The majority of elderly people in Japan are physically in good shape and socially active, according to the fiscal 2001 white paper on aging in society submitted and approved at Friday’s Cabinet meeting.
About three-fourths of citizens aged 65 or older think they do not have physical problems that affect their daily lives, according to the paper compiled by the Cabinet Office.
The elderly comprised 7.3 percent of the total labor force in 2001. About half of them participated in some kind of social activity and about 70 percent were also interested in volunteer work.
For people aged 60 or older, 50.3 percent said they go out almost daily and about 90 percent of those capable of driving said they drive two to three times a week.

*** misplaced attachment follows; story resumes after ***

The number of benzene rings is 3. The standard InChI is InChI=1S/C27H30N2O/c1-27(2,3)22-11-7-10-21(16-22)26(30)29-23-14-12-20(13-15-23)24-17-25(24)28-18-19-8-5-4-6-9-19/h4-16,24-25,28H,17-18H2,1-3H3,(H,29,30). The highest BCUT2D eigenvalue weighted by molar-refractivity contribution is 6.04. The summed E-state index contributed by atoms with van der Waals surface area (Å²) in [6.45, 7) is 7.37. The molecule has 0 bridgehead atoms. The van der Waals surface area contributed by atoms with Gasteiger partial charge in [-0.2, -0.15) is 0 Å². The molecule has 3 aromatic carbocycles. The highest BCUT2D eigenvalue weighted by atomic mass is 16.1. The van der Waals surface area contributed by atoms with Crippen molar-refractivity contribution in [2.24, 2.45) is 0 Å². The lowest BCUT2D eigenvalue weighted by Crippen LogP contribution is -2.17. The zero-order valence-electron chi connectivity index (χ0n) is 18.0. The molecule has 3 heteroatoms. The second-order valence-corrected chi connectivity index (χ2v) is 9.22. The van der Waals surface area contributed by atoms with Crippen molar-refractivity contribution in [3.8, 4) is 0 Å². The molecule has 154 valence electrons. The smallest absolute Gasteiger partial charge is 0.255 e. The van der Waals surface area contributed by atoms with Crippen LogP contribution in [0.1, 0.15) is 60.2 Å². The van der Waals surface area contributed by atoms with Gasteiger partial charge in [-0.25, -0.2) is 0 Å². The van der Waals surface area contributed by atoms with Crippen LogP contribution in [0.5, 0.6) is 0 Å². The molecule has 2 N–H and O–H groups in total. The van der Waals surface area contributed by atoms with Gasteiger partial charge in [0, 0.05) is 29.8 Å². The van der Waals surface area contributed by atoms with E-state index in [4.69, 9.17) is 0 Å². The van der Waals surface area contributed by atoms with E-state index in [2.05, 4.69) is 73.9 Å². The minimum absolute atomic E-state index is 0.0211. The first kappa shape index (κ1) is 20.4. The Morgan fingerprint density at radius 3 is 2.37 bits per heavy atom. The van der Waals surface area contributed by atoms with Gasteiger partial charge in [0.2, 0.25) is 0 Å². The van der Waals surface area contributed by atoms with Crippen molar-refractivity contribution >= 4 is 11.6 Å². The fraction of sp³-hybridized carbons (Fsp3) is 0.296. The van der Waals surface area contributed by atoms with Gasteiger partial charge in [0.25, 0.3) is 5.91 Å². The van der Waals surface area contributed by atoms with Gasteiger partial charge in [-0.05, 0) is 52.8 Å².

The average annual income of elderly people is comparable with the younger generations still working. However, women only earned an average of 1.08 million yen, compared with 3.16 million yen for men.
As of Oct. 1, there were about 22.87 million elderly people in Japan, accounting for 18 percent of the population, up 0.6 percentage point from the previous year.
Of those aged 65 or above, roughly 13.34 million are between the ages of 65 and 74 and 9.53 million are over 75 years old.
The report says the number of elderly likely to need care is expected to increase as the graying of society will rapidly accelerate.
As of 2000, Shimane Prefecture had the highest percentage of people aged 65 and older in the country, with the elderly accounting for 24.8 percent of the population, while Saitama Prefecture had the lowest figure, at 12.8 percent.
The report predicts that elderly people will account for 26 percent of the Japanese population in 2015 and 35.7 percent in 2050.
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